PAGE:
Barry Humphries be­lieves cabaret is ca­pa­cious enough to ac­com­mo­date even Sir Les Pat­ter­son, as he tells

The Weekend Australian - Review - - Cover Story -

What could be more mun­dane than order­ing cof­fee and toast in a ho­tel dining room, ex­cept that the ho­tel is a rather nice one in South Yarra and the break­fast com­pan­ion is Barry Humphries? With Humphries, the jester in plain clothes, such a sim­ple act as order­ing break­fast be­comes a game, an ex­change of wry ob­ser­va­tions, an oc­ca­sion for harm­less play.

Zack the young waiter has just told him there are no crois­sants. Would he like a blue­berry muf­fin in­stead?

“A strong flat white, and bring me some multi­grain toast,” Humphries says. The tone is ge­nial, gen­tle­manly, but the tim­ing is that of a per­for­mance. “With but­ter and some — be­lieve it or not — some Vegemite.”

You can hear Dame Edna some­where in the back­ground, gri­mac­ing at the men­tion of a sticky yeast ex­tract. “Thanks, Zack.” The waiter goes on his way. Humphries turns and his eyes twin­kle. “Who is that fat politi­cian?” I think you mean Clive Palmer, I say. “Yes, Sir Les has turned into Clive Palmer.” He re­con­sid­ers, as if prim­ing him­self for mis­chief. “No, Les is much nicer than Clive Palmer … Could you in­vent Clive Palmer? Could you?” And then: “Per­haps I did.”

We’re meet­ing Humphries in Mel­bourne dur­ing a visit to his home town, but the rea­son is to dis­cuss Ade­laide. Last year he was named

May 30-31, 2015 artis­tic direc­tor of the Ade­laide Cabaret Fes­ti­val, a 16-day pro­gram that has be­come the de facto na­tional show­case for grown-up mu­si­cal en­ter­tain­ments of all kinds, un­der the wide mar­quee of cabaret (so wide, in fact, it can ac­com­mo­date even Sir Les Pat­ter­son).

Humphries’s Ade­laide ap­point­ment came af­ter a fal­ter sev­eral years ago in which his name emerged as a pos­si­ble direc­tor of the city’s in­ter­na­tional arts fes­ti­val: a sug­ges­tion he says was knocked on the head by for­mer pre­mier Mike Rann. (“Since then I’ve met Rann, and this is all wa­ter un­der the bridge,” Humphries says, “but I was a bit hurt by all that.”)

The Ade­laide gig is a de­light for Humphries whose con­nec­tions with the city go back to his stu­dent days. He made his first trip out of Mel­bourne to at­tend a uni­ver­sity drama fes­ti­val there in 1953, and ap­peared in a play called The Wind of Heaven, about the mys­ti­cal ap­pear­ance of the Christ child in a Welsh min­ing vil­lage.

“It’s the sort of play that would last about one night in Mel­bourne,” he says. “It had no nu­dity, in­cest or po­lit­i­cal ref­er­ence. It was just about th­ese Welsh peo­ple.”

Zack brings the cof­fee and toast, but it’s not to Humphries’s spec­i­fi­ca­tions. “Could it be well done?” he says. Then, so­lic­i­tously: “Do you mind? It’s a bit pale. I do like it a bit sort of burnt.”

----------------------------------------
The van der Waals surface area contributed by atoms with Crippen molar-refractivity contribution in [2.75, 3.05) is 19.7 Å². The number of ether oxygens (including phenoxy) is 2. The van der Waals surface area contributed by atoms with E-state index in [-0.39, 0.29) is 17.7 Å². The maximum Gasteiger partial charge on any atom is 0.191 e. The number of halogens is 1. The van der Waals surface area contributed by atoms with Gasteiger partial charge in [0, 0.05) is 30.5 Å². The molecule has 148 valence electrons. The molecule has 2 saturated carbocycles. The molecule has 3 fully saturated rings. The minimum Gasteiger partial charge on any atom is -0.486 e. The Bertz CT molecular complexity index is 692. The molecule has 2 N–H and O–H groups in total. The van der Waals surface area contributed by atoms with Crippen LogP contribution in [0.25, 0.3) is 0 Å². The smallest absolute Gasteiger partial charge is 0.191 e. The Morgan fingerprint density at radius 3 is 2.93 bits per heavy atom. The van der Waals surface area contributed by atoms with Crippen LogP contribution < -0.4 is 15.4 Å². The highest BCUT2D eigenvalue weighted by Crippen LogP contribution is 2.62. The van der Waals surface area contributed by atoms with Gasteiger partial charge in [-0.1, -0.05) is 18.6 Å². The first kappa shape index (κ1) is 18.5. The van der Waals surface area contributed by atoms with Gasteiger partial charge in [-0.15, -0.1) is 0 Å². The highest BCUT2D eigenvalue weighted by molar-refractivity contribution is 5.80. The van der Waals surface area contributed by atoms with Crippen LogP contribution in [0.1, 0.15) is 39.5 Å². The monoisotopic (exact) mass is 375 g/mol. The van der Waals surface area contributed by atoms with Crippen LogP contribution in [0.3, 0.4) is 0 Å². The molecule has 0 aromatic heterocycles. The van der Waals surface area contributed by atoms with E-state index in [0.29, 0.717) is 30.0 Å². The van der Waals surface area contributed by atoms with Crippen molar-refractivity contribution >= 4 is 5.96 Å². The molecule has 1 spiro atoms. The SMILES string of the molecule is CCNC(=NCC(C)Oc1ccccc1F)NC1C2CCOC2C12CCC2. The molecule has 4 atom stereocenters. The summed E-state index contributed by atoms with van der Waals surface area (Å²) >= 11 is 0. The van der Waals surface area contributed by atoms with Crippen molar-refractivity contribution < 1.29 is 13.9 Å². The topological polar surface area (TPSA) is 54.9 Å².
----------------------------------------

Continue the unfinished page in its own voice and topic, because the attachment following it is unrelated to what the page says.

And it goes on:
What is Humphries’s un­der­stand­ing cabaret?

“It is of course re­lated to vaudeville,” he says.

of “It’s a form of en­ter­tain­ment, gen­er­ally pre­sented in bars, small clubs, it tends to be more po­lit­i­cally sharp and sex­u­ally ex­plicit. There is a strong el­e­ment of the bur­lesque. It thrived in Paris in the late 19th cen­tury. It was painted by Lautrec and oth­ers. That was a form of cabaret.

“It then thrived in cen­tral Europe, par­tic­u­larly Ger­many and in Ber­lin. So in that great pe­riod of dis­il­lu­sion dur­ing and af­ter World War I, it reap­peared in sort of vir­u­lent form in Ber­lin, with some of the great ex­po­nents of this genre of the­atri­cal en­ter­tain­ment. Com­posers, writ­ers, all the best po­ets, could get work do­ing cabaret.”

Humphries mem­o­rably sur­veyed mu­sic of the Weimar era in a 2013 con­cert with Richard Tognetti’s Aus­tralian Cham­ber Orches­tra and singer Meow Meow. It was a pro­gram of zesty songs and orches­tral pieces by com­posers such as Kurt Weill, Paul Hin­demith and Ernst Krenek, and less familiar names such as Mis­cha Spo­lian­sky. This was mu­sic that the Nazis con­demned as de­gen­er­ate, En­tartete Musik.

Humphries told how, as a school­boy in Mel­bourne in the 1940s, he dis­cov­ered in a sec­ond-hand book­shop a stack of sheet mu­sic from the pe­riod: an in­tro­duc­tion that would be­come a life­long pas­sion.

Meow, sim­i­larly a devo­tee and ex­po­nent of Ger­man cabaret, re­calls vis­it­ing Humphries at his house in Lon­don at the be­gin­ning of their “uber-ex­trav­a­gant” col­lab­o­ra­tion, and find­ing in his art col­lec­tion and mu­sic a sen­si­bil­ity that res­onated with her own.

“I just burst into tears, be­cause of the beauty of the art on the walls,” she says. “He is so much about the beauty and the beast­li­ness of life, and he is fas­ci­nated by all of those things. That ob­vi­ously comes through in his work. It’s like th­ese bea­cons of light that you hang on to.”

Meow will ap­pear in Humphries’s Ade­laide pro­gram, in a con­cert of Weimar songs — about “sirens, trans­gres­sors and tragi-grotesques” — with mu­si­cal ar­range­ments by Iain Grandage. Although the ACO won’t be there, there’s talk of a re­group­ing of the 2013 col­lab­o­ra­tors, with Meow, Humphries and orches­tra tak­ing their

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